For many businesses, the shift to digital sales, payments, and other processes wasn’t an option in 2020: It was a survival strategy. Even so, just how much a particular business has done to digitize their financial processes varies wildly by industry, says Jason Cagle, head of Industry Specialization and Advisory at Truist Commercial.
“When COVID-19 first hit, businesses suddenly started realizing, ‘We can’t get payments out. We can’t get payroll done.’ So, everyone started thinking about [digitization],” he says. “But in some accounting offices, it’s still just stacks and stacks of paper. So, we’re at the tip of the iceberg on a massive shift to digitization of payments.”
This is especially common among privately held businesses, whose owners saw digitization as a stopgap measure and want to turn their attention and dollars toward other innovations now that the accounting office is full of people once more.
Here are just a few reasons to keep pushing the envelope.
Digitizing financial processes benefits your people
More and more institutions have found that ditching manual processes in favor of a digital workflow has improved operations across the board. Consider these findings reported by Business Wire1 on the challenges that executives associate with business processes:
- 69% say employees lose paper documents.
- 68% are concerned about compliance breaches with manual processes.
- 65% suggest that pen-and-paper processes reduce employee productivity.
Digitization can also save your company money at many points in financial processing. For example, automation of accounts payable processes alone can cut costs by 80% for a single invoice while increasing efficiency by 74%.2
But the benefits can’t be reduced to just percent and cents. People count, too.
Supporting remote workers. By some counts, nearly 60% of the workforce is at least partially remote.3 Digitizing financial processes supports remote workers and ensures business continuity and stability during times of uncertainty (including a natural disaster, for example).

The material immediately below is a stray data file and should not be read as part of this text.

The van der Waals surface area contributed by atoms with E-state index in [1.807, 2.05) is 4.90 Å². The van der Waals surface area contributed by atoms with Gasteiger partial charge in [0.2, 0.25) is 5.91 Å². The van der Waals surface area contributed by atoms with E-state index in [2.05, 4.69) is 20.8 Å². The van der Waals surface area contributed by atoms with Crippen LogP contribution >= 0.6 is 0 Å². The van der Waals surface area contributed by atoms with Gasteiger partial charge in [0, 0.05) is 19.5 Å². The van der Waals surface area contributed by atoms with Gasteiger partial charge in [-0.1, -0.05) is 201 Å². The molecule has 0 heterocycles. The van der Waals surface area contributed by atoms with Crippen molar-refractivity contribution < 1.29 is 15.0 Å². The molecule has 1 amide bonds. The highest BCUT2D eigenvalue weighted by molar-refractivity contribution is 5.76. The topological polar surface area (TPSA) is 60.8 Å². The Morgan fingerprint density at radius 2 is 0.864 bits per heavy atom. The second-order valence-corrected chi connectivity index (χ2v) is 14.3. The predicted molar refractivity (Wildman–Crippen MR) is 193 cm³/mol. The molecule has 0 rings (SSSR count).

Solving for workforce gaps. Digitization of financial processes may also help employers solve for the labor shortage.
“The exciting thing is that we can come in and advise folks on how to improve their working capital cycle through digital means, which ultimately will make them less reliant on manual processes driven by human beings,” says Cagle.
This may mean employers can focus their talent search and talent dollars on parts of the business that are drivers of innovation, strategy, and growth.
Allowing young professionals to shine. As you make new hires, consider making tech savviness part of the discussion. For example, when interviewing finance department recruits coming out of college, keep in mind they may be new to the workforce but well-versed in digitization, says Taylor Howerton, Logistics and Supply Chain industry consultant at Truist Commercial.
Improving the customer experience. Finally, digital technology can improve the consumer experience. Automated electronic invoicing and automatic clearing house (ACH) payment options provide a more streamlined payment process. But there are other aspects where digitization of financial processes wins customer approval ratings, such as in customer service regarding payment or billing questions.
Ultimately, the cost and time reduction from using a best-in-class digital tool provides organizations with the ability to focus on high-value tasks that stimulate growth.
4 good places to start (or expand)
The challenges for a finance team looking to sell others on the digitization of financial processes usually boil down to “technology overwhelm” and employee/executive buy-in. Digitization is a solution, but it’s up to the company culture to drive the initiative forward. Without proper support or planning, it’s challenging to implement a successful digital solution.
Secure management team buy-in